Thinning Eyebrows: 15 Common Causes
Now that eyebrows are in the spotlight of popular beauty culture, we’re interested in all things brow-related.
Men and women now want to find the best brow shape and size for their face in order to improve their look and discover the next great product that could better help them achieve the ultimate browline.
But there’s one issue that goes far beyond the fashion magazines and makeup influencers on social media: thinning brows affect more people than you think. It’s also difficult to pinpoint the root cause, which is why we’ve put together a list to help you solve the problem.
Some of these causes are within your control, while others are beyond. The key is to put the odds in your favor for healthy, sustainable eyebrow growth while limiting the factors that lead to loss.
This article will serve as a strong foundation for anyone looking to learn more about eyebrow hair loss and how to restore lost hair with a range of effective methods and tools. Let’s begin.
The genetic traits we inherit from our parents determine the size and shape of our brows from day one and ultimately decide when we start to experience thinning in the area, if at all.
Some are born with naturally bushy brows that are conducive to shaping and styling, while others don’t have much of a canvas to work with, Factors like eyebrow hair density and color also come into play and create the appearance of sparseness or patchiness for some.
We can’t control our DNA, and thinning eyebrows are sometimes just part of a person’s genetic expression.
The aging process usually goes hand-in-hand with genetics since everyone contends with these factors no matter who they are or the resources at their disposal.
As we age, the life cycles of eyebrow hair shorten, and miniaturization can happen for both men and women, leading to thinning. The quality and color of eyebrow hair can also change with time, leading to grooming patterns that diminish density and coverage.
There’s no getting around aging, whether it’s the hair on our scalp or brows. Thankfully, there are plenty of factors within our domain of control that we can focus on moving forward, many of which are addressed in the remaining entries of this list.
An individual’s lifestyle has a major impact on the health of their brow hair and whether thinning is a significant issue. Factors like exercise, diet, and sleep quality all play a role in how our hair grows, and healthy habits generally lead to better results for physical appearance.
We evolved to grow eyebrows in the first place in response to our environment and lifestyle patterns, so it makes sense that a more natural way of living would help us maximize brow growth without the need for extra assistance.
If you’re stuck in a pattern of unhealthy habits, eyebrow thinning is just another reason to turn things around for the better.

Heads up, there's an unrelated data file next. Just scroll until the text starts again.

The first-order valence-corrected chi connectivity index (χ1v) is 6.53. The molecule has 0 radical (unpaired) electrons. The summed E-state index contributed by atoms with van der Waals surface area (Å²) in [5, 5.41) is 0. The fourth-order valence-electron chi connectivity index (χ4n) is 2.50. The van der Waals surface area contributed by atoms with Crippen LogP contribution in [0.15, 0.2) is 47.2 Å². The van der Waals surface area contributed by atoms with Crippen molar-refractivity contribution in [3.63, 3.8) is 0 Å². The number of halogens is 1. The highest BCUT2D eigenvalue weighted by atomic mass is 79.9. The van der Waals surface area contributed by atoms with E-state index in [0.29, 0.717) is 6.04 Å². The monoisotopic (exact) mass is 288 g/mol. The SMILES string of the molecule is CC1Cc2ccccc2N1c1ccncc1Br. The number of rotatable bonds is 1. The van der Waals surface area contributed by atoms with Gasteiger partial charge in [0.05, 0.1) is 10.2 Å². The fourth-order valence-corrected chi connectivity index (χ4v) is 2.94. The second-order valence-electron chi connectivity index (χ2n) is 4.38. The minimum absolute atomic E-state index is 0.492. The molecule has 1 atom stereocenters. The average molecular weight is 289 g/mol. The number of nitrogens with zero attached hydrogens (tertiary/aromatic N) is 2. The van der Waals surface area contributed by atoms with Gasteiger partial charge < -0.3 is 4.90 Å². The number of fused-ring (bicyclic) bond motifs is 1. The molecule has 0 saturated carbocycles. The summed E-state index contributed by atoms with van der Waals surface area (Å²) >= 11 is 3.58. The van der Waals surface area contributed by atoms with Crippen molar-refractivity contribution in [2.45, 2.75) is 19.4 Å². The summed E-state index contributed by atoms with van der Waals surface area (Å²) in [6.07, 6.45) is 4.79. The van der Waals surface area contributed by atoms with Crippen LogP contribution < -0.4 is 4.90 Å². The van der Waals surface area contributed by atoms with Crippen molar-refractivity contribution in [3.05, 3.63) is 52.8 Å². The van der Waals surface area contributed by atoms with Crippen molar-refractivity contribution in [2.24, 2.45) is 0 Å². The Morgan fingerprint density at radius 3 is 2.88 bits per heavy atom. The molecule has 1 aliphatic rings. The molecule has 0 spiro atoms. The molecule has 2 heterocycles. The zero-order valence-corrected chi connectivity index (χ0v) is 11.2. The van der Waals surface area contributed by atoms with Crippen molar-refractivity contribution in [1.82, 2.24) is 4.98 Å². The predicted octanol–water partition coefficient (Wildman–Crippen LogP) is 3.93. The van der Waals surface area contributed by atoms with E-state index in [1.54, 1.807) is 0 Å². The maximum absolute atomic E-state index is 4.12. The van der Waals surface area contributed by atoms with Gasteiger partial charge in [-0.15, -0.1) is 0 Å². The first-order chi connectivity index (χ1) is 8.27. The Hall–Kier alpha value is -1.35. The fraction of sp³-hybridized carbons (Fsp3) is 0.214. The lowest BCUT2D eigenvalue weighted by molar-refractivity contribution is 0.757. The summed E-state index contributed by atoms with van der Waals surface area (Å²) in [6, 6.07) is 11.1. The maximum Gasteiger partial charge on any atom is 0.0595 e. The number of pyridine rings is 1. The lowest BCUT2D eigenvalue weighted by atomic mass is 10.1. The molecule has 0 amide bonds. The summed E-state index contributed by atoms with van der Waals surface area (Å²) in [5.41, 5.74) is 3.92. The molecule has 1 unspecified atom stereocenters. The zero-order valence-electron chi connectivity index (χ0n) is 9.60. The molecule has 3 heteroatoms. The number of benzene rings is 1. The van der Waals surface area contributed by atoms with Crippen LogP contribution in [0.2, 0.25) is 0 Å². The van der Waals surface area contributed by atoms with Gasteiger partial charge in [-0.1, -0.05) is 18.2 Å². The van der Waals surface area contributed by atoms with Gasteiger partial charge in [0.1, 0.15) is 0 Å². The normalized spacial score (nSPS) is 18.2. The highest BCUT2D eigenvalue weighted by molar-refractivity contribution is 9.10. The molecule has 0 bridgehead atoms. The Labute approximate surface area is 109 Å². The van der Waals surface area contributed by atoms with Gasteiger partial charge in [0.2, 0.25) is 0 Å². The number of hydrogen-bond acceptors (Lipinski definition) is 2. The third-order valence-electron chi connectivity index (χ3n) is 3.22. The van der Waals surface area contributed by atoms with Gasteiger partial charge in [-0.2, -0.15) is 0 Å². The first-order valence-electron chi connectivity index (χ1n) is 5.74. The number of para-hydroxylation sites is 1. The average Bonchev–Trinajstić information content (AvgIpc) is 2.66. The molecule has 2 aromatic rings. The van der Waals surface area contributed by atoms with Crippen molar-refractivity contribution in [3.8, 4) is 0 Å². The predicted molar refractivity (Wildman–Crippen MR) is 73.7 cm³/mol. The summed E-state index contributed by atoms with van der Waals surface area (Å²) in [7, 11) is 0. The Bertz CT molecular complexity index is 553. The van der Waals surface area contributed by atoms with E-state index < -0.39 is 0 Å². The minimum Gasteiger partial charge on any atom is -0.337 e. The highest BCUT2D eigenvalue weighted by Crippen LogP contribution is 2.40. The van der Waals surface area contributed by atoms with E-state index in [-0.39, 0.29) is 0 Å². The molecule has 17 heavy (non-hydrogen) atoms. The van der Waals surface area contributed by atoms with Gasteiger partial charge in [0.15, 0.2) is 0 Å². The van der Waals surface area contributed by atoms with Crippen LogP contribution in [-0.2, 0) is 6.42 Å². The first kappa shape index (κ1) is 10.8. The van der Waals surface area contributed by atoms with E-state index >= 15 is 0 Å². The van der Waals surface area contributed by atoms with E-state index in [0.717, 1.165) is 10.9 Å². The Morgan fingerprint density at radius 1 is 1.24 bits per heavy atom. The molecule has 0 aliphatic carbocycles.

It may seem obvious to some, but it’s worth reiterating clearly: the food we eat becomes who we are in a literal sense, with eyebrow hair being made up of proteins, fats, and more.
It should come as no surprise that more people are struggling with issues like thinning eyebrows at younger ages in a world of nutrient-lacking foods and processed junk — nutritional deficiencies can cause a host of issues, with sparse eyebrows being just one example.
A diet of nutrient-rich foods like lean proteins, greens, and complex carbs can do wonders for your immune system, skin, hair, and nails, but some supplements may be required as well. Look into products containing collagen, biotin, vitamin E, and more healthy fats to keep your brows full and strong.
We can’t measure stress like we can measure diet and supplementation, so it can seem like an ambiguous topic to discuss with regard to eyebrow thinning.
However, we can’t deny the impact of stress on the body, and studies affirm that eyebrow hair is negatively affected by increases in the “stress chemical” known as cortisol.
If you find yourself stressed beyond reasonable limits, see what you can do to reorganize your life and get more relaxed. The future of your eyebrows may depend on it.
Allergic reactions come in different forms, including digestion issues, skin inflammation, and even eyebrow hair loss. If you are prone to allergies from food, medication, or other environmental factors, try to identify and avoid them at all costs.
Luckily, allergies typically don’t cause prolonged hair loss, and eyebrows can be restored in a short timeframe with the right approach.
It may benefit you to take an allergy test kit or visit a professional who can help you pinpoint allergy-inducing compounds so you can steer clear.
Hormones generated by the thyroid, adrenals, and reproductive organs play a major role in how our hair develops and how long it lasts. When these hormones become unbalanced or out of whack due to unforeseen illness or environmental changes, eyebrow thinning can happen rapidly.
Hormonal changes are one of the more mysterious causes of eyebrow thinning because hormones are still so difficult to gauge and treat effectively. Men and women who take exogenous hormones may be more prone to hair loss due to cycling highs and lows.